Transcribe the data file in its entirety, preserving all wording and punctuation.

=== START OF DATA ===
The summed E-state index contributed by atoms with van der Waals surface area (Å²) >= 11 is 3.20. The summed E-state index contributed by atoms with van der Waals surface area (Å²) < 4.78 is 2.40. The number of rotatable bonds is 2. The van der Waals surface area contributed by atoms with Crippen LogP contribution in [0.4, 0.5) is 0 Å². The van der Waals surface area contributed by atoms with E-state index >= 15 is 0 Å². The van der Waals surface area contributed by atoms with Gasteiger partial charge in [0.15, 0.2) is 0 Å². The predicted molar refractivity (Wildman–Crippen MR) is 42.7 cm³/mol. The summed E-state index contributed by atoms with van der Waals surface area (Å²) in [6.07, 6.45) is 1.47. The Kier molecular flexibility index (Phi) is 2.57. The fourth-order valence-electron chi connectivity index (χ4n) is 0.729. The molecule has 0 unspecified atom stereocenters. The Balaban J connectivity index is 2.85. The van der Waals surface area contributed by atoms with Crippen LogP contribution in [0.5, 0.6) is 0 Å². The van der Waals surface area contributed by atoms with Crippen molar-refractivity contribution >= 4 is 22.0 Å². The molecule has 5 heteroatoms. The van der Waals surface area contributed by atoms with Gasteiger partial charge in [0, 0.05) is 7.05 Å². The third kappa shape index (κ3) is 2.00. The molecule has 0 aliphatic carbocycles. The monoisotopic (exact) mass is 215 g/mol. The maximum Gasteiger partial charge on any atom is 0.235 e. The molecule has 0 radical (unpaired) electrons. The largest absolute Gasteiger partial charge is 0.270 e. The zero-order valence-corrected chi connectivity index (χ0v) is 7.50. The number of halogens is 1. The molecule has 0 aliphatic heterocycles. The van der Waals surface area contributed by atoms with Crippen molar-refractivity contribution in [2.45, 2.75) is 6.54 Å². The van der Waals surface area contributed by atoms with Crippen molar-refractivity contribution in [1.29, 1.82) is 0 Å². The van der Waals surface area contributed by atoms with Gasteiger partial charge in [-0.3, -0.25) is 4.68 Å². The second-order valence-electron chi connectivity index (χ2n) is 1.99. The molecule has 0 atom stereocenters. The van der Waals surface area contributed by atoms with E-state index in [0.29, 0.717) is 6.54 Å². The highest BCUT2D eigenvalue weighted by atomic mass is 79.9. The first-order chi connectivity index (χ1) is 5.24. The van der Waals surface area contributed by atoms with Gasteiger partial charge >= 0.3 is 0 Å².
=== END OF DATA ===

The summed E-state index contributed by atoms with van der Waals surface area (Å²) >= 11 is 3.20. The summed E-state index contributed by atoms with van der Waals surface area (Å²) < 4.78 is 2.40. The number of rotatable bonds is 2. The van der Waals surface area contributed by atoms with Crippen LogP contribution in [0.4, 0.5) is 0 Å². The van der Waals surface area contributed by atoms with E-state index >= 15 is 0 Å². The van der Waals surface area contributed by atoms with Gasteiger partial charge in [0.15, 0.2) is 0 Å². The predicted molar refractivity (Wildman–Crippen MR) is 42.7 cm³/mol. The summed E-state index contributed by atoms with van der Waals surface area (Å²) in [6.07, 6.45) is 1.47. The Kier molecular flexibility index (Phi) is 2.57. The fourth-order valence-electron chi connectivity index (χ4n) is 0.729. The molecule has 0 unspecified atom stereocenters. The Balaban J connectivity index is 2.85. The van der Waals surface area contributed by atoms with Crippen LogP contribution in [0.5, 0.6) is 0 Å². The van der Waals surface area contributed by atoms with Crippen molar-refractivity contribution >= 4 is 22.0 Å². The molecule has 5 heteroatoms. The van der Waals surface area contributed by atoms with Gasteiger partial charge in [0, 0.05) is 7.05 Å². The third kappa shape index (κ3) is 2.00. The molecule has 0 aliphatic carbocycles. The monoisotopic (exact) mass is 215 g/mol. The maximum Gasteiger partial charge on any atom is 0.235 e. The molecule has 0 radical (unpaired) electrons. The largest absolute Gasteiger partial charge is 0.270 e. The zero-order valence-corrected chi connectivity index (χ0v) is 7.50. The number of halogens is 1. The molecule has 0 aliphatic heterocycles. The van der Waals surface area contributed by atoms with Crippen molar-refractivity contribution in [2.45, 2.75) is 6.54 Å². The van der Waals surface area contributed by atoms with Crippen molar-refractivity contribution in [1.29, 1.82) is 0 Å². The van der Waals surface area contributed by atoms with Gasteiger partial charge in [-0.3, -0.25) is 4.68 Å². The second-order valence-electron chi connectivity index (χ2n) is 1.99. The molecule has 0 atom stereocenters. The van der Waals surface area contributed by atoms with E-state index in [0.29, 0.717) is 6.54 Å². The highest BCUT2D eigenvalue weighted by atomic mass is 79.9. The first-order chi connectivity index (χ1) is 5.24. The van der Waals surface area contributed by atoms with Gasteiger partial charge >= 0.3 is 0 Å².